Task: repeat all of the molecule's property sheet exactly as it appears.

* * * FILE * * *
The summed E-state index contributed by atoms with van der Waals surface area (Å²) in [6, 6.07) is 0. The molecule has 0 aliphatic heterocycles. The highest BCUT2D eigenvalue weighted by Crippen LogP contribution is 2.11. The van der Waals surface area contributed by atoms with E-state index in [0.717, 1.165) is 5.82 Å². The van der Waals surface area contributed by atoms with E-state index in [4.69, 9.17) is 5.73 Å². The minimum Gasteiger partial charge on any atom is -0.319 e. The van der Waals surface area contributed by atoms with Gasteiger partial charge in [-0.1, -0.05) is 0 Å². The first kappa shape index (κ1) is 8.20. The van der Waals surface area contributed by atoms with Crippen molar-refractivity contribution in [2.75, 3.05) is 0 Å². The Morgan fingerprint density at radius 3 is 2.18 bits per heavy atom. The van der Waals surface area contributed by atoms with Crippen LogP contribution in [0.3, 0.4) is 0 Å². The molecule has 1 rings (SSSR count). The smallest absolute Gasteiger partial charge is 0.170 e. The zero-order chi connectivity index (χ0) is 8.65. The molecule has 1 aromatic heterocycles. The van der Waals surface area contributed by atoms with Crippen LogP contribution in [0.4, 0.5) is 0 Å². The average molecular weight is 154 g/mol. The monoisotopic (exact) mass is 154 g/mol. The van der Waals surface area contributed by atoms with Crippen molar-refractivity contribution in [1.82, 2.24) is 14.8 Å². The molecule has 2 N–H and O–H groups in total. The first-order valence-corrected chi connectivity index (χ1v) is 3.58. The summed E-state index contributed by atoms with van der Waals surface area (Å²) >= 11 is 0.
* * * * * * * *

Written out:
The summed E-state index contributed by atoms with van der Waals surface area (Å²) in [6, 6.07) is 0. The molecule has 0 aliphatic heterocycles. The highest BCUT2D eigenvalue weighted by Crippen LogP contribution is 2.11. The van der Waals surface area contributed by atoms with E-state index in [0.717, 1.165) is 5.82 Å². The van der Waals surface area contributed by atoms with E-state index in [4.69, 9.17) is 5.73 Å². The minimum Gasteiger partial charge on any atom is -0.319 e. The van der Waals surface area contributed by atoms with Gasteiger partial charge in [-0.1, -0.05) is 0 Å². The first kappa shape index (κ1) is 8.20. The van der Waals surface area contributed by atoms with Crippen molar-refractivity contribution in [2.75, 3.05) is 0 Å². The Morgan fingerprint density at radius 3 is 2.18 bits per heavy atom. The van der Waals surface area contributed by atoms with Crippen LogP contribution in [0.3, 0.4) is 0 Å². The molecule has 1 rings (SSSR count). The smallest absolute Gasteiger partial charge is 0.170 e. The zero-order chi connectivity index (χ0) is 8.65. The molecule has 1 aromatic heterocycles. The van der Waals surface area contributed by atoms with Crippen LogP contribution in [0.4, 0.5) is 0 Å². The average molecular weight is 154 g/mol. The monoisotopic (exact) mass is 154 g/mol. The van der Waals surface area contributed by atoms with Crippen molar-refractivity contribution in [1.82, 2.24) is 14.8 Å². The molecule has 2 N–H and O–H groups in total. The first-order valence-corrected chi connectivity index (χ1v) is 3.58. The summed E-state index contributed by atoms with van der Waals surface area (Å²) >= 11 is 0.